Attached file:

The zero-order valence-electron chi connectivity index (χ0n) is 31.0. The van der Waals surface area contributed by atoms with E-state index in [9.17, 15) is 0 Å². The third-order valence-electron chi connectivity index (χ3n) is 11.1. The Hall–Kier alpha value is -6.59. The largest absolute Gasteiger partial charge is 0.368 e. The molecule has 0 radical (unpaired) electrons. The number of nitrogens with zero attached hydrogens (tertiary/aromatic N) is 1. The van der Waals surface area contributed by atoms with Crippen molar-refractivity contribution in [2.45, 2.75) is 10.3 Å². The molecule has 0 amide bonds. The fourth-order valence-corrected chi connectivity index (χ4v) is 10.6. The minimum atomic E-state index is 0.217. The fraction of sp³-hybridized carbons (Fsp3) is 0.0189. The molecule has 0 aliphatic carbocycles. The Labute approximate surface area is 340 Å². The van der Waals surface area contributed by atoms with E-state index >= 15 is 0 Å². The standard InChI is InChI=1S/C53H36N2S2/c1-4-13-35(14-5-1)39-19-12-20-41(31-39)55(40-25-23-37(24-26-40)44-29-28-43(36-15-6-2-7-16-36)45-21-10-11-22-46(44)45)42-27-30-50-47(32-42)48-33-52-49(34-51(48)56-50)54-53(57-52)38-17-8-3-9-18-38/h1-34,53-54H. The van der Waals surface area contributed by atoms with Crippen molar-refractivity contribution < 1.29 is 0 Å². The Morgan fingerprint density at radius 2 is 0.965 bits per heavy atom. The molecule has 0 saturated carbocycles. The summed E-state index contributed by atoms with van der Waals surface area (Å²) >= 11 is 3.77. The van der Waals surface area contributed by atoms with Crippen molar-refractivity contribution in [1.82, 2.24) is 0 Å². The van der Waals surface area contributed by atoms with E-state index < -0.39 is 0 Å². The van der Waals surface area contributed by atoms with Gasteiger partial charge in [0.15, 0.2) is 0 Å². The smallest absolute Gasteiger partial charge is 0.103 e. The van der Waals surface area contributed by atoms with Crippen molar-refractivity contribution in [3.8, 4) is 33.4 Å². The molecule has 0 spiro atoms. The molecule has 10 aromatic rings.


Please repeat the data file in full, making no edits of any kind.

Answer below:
The zero-order valence-electron chi connectivity index (χ0n) is 31.0. The van der Waals surface area contributed by atoms with E-state index in [9.17, 15) is 0 Å². The third-order valence-electron chi connectivity index (χ3n) is 11.1. The Hall–Kier alpha value is -6.59. The largest absolute Gasteiger partial charge is 0.368 e. The molecule has 0 radical (unpaired) electrons. The number of nitrogens with zero attached hydrogens (tertiary/aromatic N) is 1. The van der Waals surface area contributed by atoms with Crippen molar-refractivity contribution in [2.45, 2.75) is 10.3 Å². The molecule has 0 amide bonds. The fourth-order valence-corrected chi connectivity index (χ4v) is 10.6. The minimum atomic E-state index is 0.217. The fraction of sp³-hybridized carbons (Fsp3) is 0.0189. The molecule has 0 aliphatic carbocycles. The Labute approximate surface area is 340 Å². The van der Waals surface area contributed by atoms with E-state index >= 15 is 0 Å². The standard InChI is InChI=1S/C53H36N2S2/c1-4-13-35(14-5-1)39-19-12-20-41(31-39)55(40-25-23-37(24-26-40)44-29-28-43(36-15-6-2-7-16-36)45-21-10-11-22-46(44)45)42-27-30-50-47(32-42)48-33-52-49(34-51(48)56-50)54-53(57-52)38-17-8-3-9-18-38/h1-34,53-54H. The van der Waals surface area contributed by atoms with Crippen molar-refractivity contribution < 1.29 is 0 Å². The Morgan fingerprint density at radius 2 is 0.965 bits per heavy atom. The molecule has 0 saturated carbocycles. The summed E-state index contributed by atoms with van der Waals surface area (Å²) >= 11 is 3.77. The van der Waals surface area contributed by atoms with Crippen molar-refractivity contribution in [1.82, 2.24) is 0 Å². The van der Waals surface area contributed by atoms with E-state index < -0.39 is 0 Å². The van der Waals surface area contributed by atoms with Gasteiger partial charge in [0.15, 0.2) is 0 Å². The smallest absolute Gasteiger partial charge is 0.103 e. The van der Waals surface area contributed by atoms with Crippen molar-refractivity contribution in [3.8, 4) is 33.4 Å². The molecule has 0 spiro atoms. The molecule has 10 aromatic rings.